it's really quite simple. static routes work by pointing traffic destined to a network unknown to a router (R1) to another router that knows about that network.
in your case, R3 knows about NetD (i will assume that R2 doesn't know about NetD either). first, tell R2 how it can get to NetD: any packet that is destined to NetD, send it to e0 of R3.
next, tell R1: any packet that is destined to NetD, send it to e0 of R2.
now, when you ping, for example, from a PC from NetA to NetD this is what happens:
1. R1 get the packet and sees that it has to go to NetD. so, as the ip route command specifies, it will send this packet to R2's e0 interface.
2. R2 get the packet and sees that it has to go to NetD. so, it will send this packet to R3's e0 interface.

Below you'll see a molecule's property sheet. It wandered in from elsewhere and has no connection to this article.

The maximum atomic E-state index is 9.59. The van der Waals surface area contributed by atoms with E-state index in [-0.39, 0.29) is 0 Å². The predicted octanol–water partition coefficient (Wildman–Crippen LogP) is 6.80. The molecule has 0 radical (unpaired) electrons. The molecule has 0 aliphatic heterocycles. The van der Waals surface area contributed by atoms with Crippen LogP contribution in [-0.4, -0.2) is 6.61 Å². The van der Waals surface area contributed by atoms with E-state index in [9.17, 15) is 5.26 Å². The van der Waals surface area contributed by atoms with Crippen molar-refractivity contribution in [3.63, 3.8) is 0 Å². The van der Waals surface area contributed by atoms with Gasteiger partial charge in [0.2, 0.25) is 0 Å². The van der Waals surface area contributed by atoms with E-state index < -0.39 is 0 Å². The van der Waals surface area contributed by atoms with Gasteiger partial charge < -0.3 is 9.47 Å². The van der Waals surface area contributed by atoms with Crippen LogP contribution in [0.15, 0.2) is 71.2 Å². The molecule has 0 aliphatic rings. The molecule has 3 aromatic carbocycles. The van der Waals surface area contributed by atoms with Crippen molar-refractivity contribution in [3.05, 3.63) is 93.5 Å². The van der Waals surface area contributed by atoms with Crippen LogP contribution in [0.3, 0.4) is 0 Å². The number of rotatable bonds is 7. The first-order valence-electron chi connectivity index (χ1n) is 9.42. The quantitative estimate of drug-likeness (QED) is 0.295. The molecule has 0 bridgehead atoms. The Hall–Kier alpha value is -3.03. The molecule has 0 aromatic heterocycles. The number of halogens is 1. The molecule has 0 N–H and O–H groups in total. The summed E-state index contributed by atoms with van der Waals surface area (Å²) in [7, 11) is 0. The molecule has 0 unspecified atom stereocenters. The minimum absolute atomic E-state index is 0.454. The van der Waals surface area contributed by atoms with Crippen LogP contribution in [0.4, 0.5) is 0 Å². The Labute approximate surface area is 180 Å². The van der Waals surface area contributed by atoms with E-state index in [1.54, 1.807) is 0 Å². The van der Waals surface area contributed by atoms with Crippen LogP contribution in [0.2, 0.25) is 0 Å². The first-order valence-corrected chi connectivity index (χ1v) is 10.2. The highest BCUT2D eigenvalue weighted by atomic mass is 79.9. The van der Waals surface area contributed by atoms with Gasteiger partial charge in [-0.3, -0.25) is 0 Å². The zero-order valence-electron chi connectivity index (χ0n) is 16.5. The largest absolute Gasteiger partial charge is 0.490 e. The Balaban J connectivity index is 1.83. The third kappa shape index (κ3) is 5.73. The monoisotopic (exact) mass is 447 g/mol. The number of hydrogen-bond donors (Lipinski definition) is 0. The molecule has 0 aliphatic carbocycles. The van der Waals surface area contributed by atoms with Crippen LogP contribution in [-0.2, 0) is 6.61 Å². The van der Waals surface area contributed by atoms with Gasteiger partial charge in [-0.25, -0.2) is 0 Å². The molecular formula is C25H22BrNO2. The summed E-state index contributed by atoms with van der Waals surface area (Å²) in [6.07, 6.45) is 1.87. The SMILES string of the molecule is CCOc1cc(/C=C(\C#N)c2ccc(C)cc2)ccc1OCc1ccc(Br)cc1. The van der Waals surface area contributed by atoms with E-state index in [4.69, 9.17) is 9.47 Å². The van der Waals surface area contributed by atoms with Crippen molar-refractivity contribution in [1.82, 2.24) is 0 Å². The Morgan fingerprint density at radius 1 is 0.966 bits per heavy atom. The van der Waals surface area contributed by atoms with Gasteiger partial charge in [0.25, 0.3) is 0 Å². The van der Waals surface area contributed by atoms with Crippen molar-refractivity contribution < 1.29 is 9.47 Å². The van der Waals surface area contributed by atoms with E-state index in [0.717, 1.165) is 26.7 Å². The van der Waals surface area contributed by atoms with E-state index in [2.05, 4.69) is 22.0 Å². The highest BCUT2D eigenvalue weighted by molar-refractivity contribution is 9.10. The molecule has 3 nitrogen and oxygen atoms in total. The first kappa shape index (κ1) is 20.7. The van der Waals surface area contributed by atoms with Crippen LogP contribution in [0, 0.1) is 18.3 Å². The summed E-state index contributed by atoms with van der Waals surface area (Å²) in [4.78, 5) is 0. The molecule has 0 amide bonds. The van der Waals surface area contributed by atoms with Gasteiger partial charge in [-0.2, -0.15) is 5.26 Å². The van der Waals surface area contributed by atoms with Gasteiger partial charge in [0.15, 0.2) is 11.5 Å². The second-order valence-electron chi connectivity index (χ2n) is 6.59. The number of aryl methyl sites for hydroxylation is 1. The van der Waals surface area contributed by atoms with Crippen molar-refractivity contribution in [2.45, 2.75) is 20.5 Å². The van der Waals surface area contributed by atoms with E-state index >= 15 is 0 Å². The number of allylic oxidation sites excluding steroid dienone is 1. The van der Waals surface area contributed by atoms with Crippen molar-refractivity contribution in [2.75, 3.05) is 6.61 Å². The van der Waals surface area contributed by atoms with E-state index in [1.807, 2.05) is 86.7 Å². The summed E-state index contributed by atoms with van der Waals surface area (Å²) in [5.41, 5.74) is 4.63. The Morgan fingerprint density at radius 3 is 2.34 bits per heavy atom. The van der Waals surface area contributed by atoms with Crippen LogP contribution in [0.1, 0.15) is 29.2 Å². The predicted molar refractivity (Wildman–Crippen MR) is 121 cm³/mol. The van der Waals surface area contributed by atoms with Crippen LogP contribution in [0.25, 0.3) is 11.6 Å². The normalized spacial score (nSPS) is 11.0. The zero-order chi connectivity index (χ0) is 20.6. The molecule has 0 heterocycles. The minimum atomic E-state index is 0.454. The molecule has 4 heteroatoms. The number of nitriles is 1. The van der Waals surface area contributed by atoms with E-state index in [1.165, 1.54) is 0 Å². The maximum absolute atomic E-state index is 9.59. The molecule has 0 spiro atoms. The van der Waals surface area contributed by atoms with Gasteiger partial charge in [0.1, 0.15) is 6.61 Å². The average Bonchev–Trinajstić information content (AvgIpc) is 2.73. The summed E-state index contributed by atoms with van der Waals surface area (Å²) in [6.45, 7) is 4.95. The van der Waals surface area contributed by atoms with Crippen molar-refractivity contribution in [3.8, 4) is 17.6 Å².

3. since R3 knows about NetD (cuz it's directly connected). the packet will be sent directly to the destination.
the command you need to use is:
ip route DEST_NETWORK DEST_MASK NEXT_HOP_IP_ADDRESS
VERY IMPORTANT: for this to work, R3 needs to know how to get to NetA. otherwise, you will be able to send traffic from NetA but you will get no replies from NetD. to solve this, perform the exact same steps but from R3's perspective.
This is actually a pretty cool feature, i didn't even know it existed until I was looking for a solution to advertise a subnet (prefix in BGP talk), only if a certain condition existed. This is exactly what conditional advertisements does
j ai une question j ai achete un routeur cisco 887VA-k9 , je le configuré avec la configuration ci- dessous
si je le lier avec mon pc portable sur l un de ses ports directement ça marche toute est bien ( la connexion internet + m...
Attached policy provides CLI access to the Cisco 4G router over text messaging. Two files are in the attached .tar file:
2. PDF with instructions on how to load and use the .tcl file.